The Fourth Industrial Revolution: What is it? How Do We Operate In It?
Manufacturers today are facing challenges and opportunities their predecessors couldn’t have fathomed. “Always on” technology is delivering the world to our fingertips via ever smarter devices, resulting in customers who are more knowledgeable and demanding than ever. Customers today–both business and consumer–no longer want to just search for products. They want to collaborate to tailor products to their specific wants and needs. It is leading to a world in which the “batch of one” will be the norm, instead of massive batches of identical products. Taking it a step further, customers are increasingly questioning the concept of a product, and are pushing to buy outcomes, rather than physical goods. Successful manufacturers understand that, with these changes, we have entered a Fourth Industrial Revolution. In this new space, everything is connected– machines with machines, people with people, and products with products.
The New Demand
What does an outcome-based sell look like? We have seen precursors of outcome driven business models for several years. Aviation engine manufacturers sell “hours of powers,” while urban residents have been renting “miles or hours of car use.” The trend is clear that outcome purchases will grow as customers seek to avoid costly capital expenditures, desire a more sustainable lifestyle, and recognize that technology can now remotely optimize a machine’s performance.
While consumers are calling these shots, manufacturers will realize that responding is not as simple as upgrading a few machines. They recognize that every aspect of daily life is changing, exactly as we have seen in past industrial revolutions. It began with the mechanization of formerly craft processes with steam and water power in the first industrial revolution; mass production with the electricity in second industrial revolution; and computerized global efficiency in the third industrial revolution. In order to succeed in the long-term, manufacturers have to introduce or adapt to new business models, and the plant along with it. People and processes associated with the business must be as agile as consumers are, and everything must be connected, to be as smart as new products are. This truly demonstrates the fourth industrial revolution.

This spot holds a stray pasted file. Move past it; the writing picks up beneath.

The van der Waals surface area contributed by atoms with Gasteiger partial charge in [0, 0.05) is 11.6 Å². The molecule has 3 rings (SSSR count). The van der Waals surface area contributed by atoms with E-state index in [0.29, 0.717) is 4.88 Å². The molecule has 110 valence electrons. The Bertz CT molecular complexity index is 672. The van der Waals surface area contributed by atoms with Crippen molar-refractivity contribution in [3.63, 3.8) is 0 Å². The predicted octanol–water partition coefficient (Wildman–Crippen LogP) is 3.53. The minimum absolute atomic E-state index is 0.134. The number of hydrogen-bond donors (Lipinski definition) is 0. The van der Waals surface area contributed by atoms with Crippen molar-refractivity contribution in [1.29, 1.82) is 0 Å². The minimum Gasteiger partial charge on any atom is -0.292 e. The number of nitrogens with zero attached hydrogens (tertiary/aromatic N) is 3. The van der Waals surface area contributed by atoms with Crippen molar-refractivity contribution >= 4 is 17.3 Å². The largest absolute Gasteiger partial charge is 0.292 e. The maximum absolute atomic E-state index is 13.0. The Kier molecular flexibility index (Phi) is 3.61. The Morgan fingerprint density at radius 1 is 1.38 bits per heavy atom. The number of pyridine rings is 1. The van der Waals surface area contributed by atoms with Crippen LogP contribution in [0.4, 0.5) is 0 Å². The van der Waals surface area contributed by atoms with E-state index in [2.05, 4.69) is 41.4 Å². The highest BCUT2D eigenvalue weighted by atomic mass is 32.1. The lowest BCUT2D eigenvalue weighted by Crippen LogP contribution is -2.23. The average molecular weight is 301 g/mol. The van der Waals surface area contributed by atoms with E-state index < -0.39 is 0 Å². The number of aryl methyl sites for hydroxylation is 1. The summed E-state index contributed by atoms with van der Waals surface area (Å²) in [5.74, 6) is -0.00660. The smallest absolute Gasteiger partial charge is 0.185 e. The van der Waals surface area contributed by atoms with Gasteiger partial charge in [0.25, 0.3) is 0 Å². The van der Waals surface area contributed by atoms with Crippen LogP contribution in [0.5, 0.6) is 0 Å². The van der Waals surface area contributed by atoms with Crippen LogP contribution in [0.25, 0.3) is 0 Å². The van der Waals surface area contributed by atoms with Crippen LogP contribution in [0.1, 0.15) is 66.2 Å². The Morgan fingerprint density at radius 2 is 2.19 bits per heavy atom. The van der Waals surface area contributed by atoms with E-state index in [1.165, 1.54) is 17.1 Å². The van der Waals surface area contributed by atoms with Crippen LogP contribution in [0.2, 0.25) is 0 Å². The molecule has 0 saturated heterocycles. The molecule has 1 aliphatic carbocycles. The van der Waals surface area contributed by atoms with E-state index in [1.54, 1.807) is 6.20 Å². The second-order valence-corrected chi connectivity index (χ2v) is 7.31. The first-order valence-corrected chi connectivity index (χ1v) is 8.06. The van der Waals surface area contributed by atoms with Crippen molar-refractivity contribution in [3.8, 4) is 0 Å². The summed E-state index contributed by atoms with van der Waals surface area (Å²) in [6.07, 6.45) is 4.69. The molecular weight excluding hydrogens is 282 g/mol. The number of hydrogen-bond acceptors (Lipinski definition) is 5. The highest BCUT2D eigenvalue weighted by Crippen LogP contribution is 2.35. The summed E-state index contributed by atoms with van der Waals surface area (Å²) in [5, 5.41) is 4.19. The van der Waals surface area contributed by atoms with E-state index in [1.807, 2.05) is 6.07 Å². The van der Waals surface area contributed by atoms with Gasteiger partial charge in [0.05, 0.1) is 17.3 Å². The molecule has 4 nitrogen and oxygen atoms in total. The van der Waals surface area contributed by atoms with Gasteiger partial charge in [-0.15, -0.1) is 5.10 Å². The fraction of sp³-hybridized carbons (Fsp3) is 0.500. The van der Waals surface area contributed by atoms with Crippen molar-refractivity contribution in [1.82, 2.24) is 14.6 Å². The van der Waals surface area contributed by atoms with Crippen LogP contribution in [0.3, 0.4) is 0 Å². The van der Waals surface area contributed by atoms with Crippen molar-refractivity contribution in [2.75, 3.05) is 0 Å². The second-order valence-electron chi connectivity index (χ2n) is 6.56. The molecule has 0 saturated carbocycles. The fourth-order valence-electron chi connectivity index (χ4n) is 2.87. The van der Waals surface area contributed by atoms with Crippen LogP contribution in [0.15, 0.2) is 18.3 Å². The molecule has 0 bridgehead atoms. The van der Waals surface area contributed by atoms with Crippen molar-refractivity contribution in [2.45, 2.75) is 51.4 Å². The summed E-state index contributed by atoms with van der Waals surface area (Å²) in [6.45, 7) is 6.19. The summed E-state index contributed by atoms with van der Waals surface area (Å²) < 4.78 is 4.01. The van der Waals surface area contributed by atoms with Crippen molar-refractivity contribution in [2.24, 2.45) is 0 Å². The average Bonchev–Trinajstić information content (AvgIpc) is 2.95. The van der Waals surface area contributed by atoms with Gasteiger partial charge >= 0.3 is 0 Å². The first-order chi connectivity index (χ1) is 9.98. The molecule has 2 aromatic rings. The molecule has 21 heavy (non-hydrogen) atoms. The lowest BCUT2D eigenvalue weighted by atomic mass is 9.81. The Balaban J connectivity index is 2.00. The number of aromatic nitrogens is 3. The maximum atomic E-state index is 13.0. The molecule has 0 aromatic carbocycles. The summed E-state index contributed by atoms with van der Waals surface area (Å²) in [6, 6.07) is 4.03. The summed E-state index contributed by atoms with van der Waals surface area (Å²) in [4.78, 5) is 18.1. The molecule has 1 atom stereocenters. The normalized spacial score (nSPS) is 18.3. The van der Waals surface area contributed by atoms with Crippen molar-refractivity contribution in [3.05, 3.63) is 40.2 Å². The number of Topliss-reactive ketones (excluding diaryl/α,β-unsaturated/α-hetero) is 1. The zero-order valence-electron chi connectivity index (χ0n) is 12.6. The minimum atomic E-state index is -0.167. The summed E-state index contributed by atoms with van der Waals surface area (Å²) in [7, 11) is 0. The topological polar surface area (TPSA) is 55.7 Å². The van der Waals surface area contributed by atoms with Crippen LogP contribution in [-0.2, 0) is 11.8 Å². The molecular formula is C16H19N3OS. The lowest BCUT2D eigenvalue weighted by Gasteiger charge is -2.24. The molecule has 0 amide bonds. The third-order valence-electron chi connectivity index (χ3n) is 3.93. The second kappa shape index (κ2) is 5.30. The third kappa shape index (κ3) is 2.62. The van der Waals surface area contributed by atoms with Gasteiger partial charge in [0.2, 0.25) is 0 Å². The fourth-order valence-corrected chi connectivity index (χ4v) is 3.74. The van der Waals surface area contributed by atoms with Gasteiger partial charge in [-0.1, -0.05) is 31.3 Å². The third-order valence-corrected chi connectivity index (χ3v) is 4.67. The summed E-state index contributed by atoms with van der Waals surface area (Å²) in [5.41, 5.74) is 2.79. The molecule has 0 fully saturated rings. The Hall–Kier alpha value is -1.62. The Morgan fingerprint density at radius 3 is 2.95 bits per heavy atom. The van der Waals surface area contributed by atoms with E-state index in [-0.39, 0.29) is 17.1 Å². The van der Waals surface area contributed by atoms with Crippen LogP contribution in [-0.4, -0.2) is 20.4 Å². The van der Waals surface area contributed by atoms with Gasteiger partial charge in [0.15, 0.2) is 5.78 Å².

Supplying the New Demand – In a New Way
The fourth industrial revolution brings two worlds together: industrial manufacturing and enterprise IT. Modern information technology has created new information-sharing environments that can integrate business information from production planning to customer information with relevant information from the Internet, and operational data information from manufacturing plants, supply chains, and increasingly, products. The combination of this information enables both increased efficiency and effectiveness.
We can see this synergy when looking at something as basic as a vending machine. Previously, a maintenance worker would have a number of machines under his management. This entailed driving to each machine, checking inventory, performing quality controls, and checking for any needed repairs. Oftentimes, this visit could only take place weekly, depending on the volume of machines under the worker’s care. Should a machine break down the day after his visit, or run out of a popular item, it would result in a loss of sales, not to mention some unsatisfied customers.